In his quality of Associate Editor to BMJ Open SEM, Prof. Pascal Edouard was invited to present his perspective on Sport & Exercise Medicine (SEM) in his home country, France.



Tell us more about yourself.

I am a Medical Doctor, University Professor and Hospital Practitioner in Physiology, focusing on Sports Medicine at the Jean Monnet University and University Hospital of Saint-Etienne in France. Clinically, I have been in charge of our Sports Medicine Unit since 2013. I am also teaching at the Faculty of Medicine Jacques Lisfranc in Saint-Etienne, where I deliver lectures on Exercise Physiology and Sports Medicine. Finally, my research activities, conducted at the Laboratoire Interuniversitaire de Biologie de la Motricité, focus on injury prevention, particularly for hamstring injuries and track and field athletes.




What is the path to becoming a sport and exercise physician in France, and what are the main hurdles on this path?

In France, SEM is not a medical speciality on its own. After six years of medical school, students complete a national examination, which will determine their speciality (e.g., general practice, cardiology, surgery, public health, etc.) and the University Hospital where they will learn it (this training period is named internat). Currently, there are two ways to officially become an SEM physician. The first path consists of an additional year of training devoted to SEM (known as Formation Spécialisée Transversale in SEM), which must be taken during the internat. This year encompasses full-time clinical work in SEM units and theoretical teaching. The second path, known as Capacité de Médecine du Sport, can be entered after the internat. As soon as the physician obtained an MD thesis (conversely to the UK or USA), it is necessary to write a doctoral dissertation to get your MD title). This year consists of theoretical teaching and 30 half-days of practical work by shadowing SEM physicians. Finally, several universities deliver postgraduate diplomas, which enable them to deepen SEM knowledge or competencies. However, the obtention of these diplomas does not allow physicians to call themselves SEM physicians.


How developed is collaborative work in SEM in France?

SEM tends to be collaborative, both multidisciplinary and interdisciplinary. As SEM is not a speciality on its own, French SEM physicians have different medical backgrounds (mainly general practice, physical medicine and rehabilitation, physiology, orthopaedic surgery, and cardiology), which favours interaction between medical specialists. There are also essential collaborations with paramedical personals (e.g., physiotherapy, psychology, dietetic).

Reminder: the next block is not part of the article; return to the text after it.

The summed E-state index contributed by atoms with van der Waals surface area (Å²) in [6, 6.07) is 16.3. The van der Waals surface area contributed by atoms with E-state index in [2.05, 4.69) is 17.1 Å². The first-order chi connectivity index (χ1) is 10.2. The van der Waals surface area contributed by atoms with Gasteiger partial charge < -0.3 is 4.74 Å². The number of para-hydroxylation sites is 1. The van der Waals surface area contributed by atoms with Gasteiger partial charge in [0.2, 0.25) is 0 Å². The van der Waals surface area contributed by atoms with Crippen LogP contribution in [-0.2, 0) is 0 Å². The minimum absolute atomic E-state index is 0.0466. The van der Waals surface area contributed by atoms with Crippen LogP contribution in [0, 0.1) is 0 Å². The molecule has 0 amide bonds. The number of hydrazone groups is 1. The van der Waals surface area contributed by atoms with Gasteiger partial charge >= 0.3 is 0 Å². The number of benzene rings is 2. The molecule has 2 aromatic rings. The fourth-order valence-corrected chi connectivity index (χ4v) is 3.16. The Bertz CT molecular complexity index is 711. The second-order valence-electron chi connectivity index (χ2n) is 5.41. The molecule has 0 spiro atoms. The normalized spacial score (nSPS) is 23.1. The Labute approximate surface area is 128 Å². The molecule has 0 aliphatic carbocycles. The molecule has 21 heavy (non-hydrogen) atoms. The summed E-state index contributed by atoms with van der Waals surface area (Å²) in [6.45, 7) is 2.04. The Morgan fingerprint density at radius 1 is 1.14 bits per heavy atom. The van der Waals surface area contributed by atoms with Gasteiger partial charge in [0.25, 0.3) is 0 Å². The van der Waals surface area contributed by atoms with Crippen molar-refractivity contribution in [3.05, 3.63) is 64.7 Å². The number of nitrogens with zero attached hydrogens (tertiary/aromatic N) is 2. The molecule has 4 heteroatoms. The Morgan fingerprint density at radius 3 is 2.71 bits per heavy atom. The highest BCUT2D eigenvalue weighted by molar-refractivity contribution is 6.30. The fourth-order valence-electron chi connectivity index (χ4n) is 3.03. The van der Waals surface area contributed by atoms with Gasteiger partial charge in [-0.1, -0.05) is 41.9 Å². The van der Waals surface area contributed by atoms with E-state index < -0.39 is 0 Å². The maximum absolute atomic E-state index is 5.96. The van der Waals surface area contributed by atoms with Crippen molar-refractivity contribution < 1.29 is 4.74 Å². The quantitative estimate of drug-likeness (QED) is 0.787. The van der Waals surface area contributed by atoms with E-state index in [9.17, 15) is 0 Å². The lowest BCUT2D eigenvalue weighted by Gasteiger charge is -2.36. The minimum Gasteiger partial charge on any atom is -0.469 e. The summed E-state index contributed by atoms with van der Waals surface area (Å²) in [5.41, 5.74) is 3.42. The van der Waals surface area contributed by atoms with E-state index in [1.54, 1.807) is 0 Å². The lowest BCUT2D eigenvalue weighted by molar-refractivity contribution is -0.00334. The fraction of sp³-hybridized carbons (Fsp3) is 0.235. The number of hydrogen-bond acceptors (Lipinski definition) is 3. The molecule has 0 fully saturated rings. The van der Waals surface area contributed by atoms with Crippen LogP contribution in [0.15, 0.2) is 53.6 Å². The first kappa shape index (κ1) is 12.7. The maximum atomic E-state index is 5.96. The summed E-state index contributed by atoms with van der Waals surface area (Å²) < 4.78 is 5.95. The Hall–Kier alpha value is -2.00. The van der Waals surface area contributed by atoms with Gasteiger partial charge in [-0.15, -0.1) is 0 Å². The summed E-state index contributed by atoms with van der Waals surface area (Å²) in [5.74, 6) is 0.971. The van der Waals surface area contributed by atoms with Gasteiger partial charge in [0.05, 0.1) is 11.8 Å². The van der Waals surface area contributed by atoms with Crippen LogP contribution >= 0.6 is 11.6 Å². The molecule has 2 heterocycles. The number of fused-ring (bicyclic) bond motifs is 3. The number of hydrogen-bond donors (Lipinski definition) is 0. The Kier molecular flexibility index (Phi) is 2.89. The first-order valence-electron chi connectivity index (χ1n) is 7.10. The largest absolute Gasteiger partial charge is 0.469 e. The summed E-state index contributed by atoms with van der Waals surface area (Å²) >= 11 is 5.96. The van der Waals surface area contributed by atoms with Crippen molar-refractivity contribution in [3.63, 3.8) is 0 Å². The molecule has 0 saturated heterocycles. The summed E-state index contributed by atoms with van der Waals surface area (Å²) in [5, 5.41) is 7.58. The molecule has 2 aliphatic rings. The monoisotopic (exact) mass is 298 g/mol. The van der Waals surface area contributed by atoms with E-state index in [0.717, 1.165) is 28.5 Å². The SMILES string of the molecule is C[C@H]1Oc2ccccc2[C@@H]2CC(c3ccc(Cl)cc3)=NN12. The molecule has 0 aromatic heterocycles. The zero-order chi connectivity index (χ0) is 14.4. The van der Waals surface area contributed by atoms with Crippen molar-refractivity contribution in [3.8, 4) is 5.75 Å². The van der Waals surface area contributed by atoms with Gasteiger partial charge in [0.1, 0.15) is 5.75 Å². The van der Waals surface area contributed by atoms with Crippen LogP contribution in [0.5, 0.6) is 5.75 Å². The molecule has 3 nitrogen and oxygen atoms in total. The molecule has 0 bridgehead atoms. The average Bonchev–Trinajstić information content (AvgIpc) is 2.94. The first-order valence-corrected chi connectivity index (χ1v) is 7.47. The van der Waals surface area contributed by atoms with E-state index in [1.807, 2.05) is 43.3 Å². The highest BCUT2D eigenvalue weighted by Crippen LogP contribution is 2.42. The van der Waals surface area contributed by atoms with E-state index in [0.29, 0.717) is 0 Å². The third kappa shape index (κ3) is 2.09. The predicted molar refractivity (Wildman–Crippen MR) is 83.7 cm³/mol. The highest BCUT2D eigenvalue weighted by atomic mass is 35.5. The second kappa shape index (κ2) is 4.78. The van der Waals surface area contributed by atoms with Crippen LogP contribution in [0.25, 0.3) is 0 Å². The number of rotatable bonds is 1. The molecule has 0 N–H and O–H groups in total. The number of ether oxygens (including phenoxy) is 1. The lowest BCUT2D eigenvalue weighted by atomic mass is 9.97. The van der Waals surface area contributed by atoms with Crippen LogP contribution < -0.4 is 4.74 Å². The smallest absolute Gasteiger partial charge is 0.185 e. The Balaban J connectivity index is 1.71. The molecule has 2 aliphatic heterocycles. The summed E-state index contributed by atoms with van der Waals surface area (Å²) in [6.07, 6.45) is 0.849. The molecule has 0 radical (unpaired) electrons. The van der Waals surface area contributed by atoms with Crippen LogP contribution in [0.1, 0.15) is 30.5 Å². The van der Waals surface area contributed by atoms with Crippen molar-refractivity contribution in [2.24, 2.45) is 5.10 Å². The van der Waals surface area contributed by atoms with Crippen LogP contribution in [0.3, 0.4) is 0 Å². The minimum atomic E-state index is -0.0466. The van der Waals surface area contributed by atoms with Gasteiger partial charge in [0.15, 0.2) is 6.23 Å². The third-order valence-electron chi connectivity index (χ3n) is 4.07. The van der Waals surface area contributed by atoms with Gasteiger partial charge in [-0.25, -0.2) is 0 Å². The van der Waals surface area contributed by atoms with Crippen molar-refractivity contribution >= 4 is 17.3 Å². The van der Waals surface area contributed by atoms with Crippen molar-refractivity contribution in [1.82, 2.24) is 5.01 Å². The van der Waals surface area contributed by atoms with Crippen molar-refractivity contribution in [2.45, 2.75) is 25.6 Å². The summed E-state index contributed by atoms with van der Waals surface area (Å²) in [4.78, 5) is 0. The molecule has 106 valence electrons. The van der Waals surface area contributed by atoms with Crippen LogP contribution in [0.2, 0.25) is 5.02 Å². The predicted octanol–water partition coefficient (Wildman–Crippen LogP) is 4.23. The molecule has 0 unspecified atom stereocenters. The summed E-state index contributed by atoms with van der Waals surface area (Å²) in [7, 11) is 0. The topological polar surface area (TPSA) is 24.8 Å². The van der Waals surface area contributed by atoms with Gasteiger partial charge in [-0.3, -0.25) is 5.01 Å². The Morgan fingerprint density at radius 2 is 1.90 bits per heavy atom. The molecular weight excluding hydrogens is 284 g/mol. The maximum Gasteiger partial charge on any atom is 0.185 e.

Are exercise physiologists/scientists integrated into your healthcare system, and does health insurance cover their services?

Exercise physiologists/scientists are, to my knowledge, not integrated into the French healthcare system. They mainly work in research (exercise physiology, physical activity promotion for health, injury prevention) and professional sports. Some are involved in private clinics, but insurances do not cover their activities unless a medical doctor prescribed, supervised and validated it as part of a treatment plan. Indeed, as far as I know, the Universal French healthcare insurance covers only treatment-related services; prevention is not covered. In my opinion, it is unfortunate not to consider exercise physiologists/scientists as healthcare providers and that insurance does not cover prevention services.


What is done in France to promote SEM among students and young professionals regarding research and clinical opportunities?

Unfortunately, not enough is done. There are only a minimal number of SEM teaching included in medical school curricula. Out of the 367 lectures delivered to prepare for the final national examination, only three are related to SEM. Some medical schools offer optional undergraduate SEM courses, but only about 20% of all students can access them. On average, there are only two positions per year per university to enter the Formation Spécialisée Transversale (path 1), while more than 6 candidates apply per year and university. Consequently, it is easier to enter the Capacité de Médecine du Sport (path 2) or register to postgraduate University Diplomas to gain knowledge in SEM. However, the latter offer less clinical exposure to candidates.


Finally, if you were Harry Potter, what would you change to SEM in France?

I do not know if the grass is greener in other countries. However, we still have a long path to go here (even if several previous generations of SEM physicians did their best to improve the situation). First, changes in the French healthcare system would be necessary to make prevention more meaningful and attractive. It is also required to acknowledge and promote physical activity as a part of medical care. These changes of paradigm would have a positive impact on SEM. Indeed, to implement them, it will be necessary to better train future physicians in SEM-related topics and integrate more SEM teachings in medical school. To realise the latter, it would be required that SEM becomes a medical speciality to have enough qualified teachers, researchers, and practitioners.

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